League of Legends’ 2016 World Championship is a mess of upsets and nobody knows who is going to win | PCGamesN

League of Legends’ 2016 World Championship is a mess of upsets and nobody knows who is going to win

When the World Championships for League of Legends kicked off last week, everything appeared to be going to plan. Koreans beat everyone, China beats everyone else, EU loses and one Wildcard team has a big surprise victory before starting the slow descent into being a LoL trivia question by this time next year. Then teams … just started losing. The second half of the group stage kicks off tonight and it’s basically anyone’s game.

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Group A contains ROX Tigers, the favourites for the tournament and current best team in South Korea, the strongest region. They lost to CLG, one of the US teams - generally assumed to be the worst major region. CLG lost to Albus NoX Luna, a wildcard team from Russia who are easily in the bottom couple at the tournament in terms of assumed strength. All three of those teams are 2-1 however, because they all beat G2, arguably the strongest European team and an outside hopeful for the whole thing. That is not to script.

Over in Group B, old dominators SK Telecom T1 beat Cloud9 and IMay, from the US and China respectively, both the weakest teams from their region. However they lost to Flash Wolves, a strong Taiwanese team, which wasn’t much of a big surprise - except Flash Wolves lost to the other two teams, with Cloud9 now sitting on the same 2-1 record as SKT. Not to script.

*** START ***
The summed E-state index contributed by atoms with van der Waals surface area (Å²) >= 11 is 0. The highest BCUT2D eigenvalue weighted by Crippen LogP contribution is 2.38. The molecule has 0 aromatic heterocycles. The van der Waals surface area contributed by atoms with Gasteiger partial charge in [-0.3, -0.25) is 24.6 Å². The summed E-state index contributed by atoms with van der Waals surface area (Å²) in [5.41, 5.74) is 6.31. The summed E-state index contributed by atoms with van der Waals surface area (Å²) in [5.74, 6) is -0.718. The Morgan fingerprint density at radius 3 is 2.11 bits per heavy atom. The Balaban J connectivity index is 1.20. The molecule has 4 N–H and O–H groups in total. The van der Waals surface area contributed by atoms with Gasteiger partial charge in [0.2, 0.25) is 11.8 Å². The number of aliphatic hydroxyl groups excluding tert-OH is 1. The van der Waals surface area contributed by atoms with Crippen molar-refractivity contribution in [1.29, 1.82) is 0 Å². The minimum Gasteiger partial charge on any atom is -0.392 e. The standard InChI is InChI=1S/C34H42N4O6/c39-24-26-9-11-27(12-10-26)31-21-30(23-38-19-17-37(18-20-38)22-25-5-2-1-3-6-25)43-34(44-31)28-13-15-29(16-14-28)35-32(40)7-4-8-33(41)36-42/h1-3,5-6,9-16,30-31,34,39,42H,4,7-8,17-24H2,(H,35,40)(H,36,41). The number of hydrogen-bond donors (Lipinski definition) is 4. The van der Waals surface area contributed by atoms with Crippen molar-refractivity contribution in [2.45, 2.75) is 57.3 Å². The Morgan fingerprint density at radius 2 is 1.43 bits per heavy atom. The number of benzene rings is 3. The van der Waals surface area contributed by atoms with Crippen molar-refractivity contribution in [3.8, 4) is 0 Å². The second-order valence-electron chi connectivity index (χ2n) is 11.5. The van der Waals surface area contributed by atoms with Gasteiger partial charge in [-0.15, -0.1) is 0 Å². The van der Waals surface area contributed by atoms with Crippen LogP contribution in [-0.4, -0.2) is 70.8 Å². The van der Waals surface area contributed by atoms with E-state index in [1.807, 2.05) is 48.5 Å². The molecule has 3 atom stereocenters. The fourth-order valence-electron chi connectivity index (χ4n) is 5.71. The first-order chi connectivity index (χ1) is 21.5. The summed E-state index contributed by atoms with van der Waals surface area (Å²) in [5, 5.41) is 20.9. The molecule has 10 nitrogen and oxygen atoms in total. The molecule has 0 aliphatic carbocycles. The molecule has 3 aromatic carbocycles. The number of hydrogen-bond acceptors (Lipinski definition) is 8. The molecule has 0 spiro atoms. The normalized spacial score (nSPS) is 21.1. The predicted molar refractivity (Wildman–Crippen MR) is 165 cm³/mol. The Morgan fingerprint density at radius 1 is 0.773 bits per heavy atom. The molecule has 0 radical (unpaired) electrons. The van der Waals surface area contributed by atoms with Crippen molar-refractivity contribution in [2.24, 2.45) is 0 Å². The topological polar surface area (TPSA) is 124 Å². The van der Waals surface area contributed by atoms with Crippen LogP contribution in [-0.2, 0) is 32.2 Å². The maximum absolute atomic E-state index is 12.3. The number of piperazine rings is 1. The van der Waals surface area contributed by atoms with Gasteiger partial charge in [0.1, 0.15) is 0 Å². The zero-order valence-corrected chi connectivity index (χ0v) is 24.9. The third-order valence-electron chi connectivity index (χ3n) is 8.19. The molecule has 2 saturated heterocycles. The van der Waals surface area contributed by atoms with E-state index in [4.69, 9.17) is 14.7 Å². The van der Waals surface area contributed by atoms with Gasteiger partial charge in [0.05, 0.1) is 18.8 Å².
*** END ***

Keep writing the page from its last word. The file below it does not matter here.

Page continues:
Group C was where all the confusion started with INTZ e-Sports, of Brazil, took down Chinese mega-powers Edward Gaming. Then, obviously, they lost to the other two teams in their group, ahq and H2k, of Taiwan and Europe. Edward beat those two teams, because nothing makes sense, and ahq split the different by killing off H2k. As close to script as things have been, but still pretty off.

Finally Group D has European outliars Splyce going 0-3, probably the most predictable result across the whole tournament. Again though, the other three teams - Royal Never Give Up of China, Samsung of Korea and Team Solo-Mid of the USA, split their victories RNG over TSM, TSM over Samsung and Samsung over RNG. While it gives mega-fans something to cheer about - TSM being one of the most popular eSports teams in the whole world - it certainly doesn’t make any sense. Definitely not in the script.

For a visual representation, we’d recommend Leaguepedia. The broadcast kicks off again tonight at midnight BST, 1am CEST, 4pm PDT. There’s countdowns on that Wiki page, and the stream embed is below.

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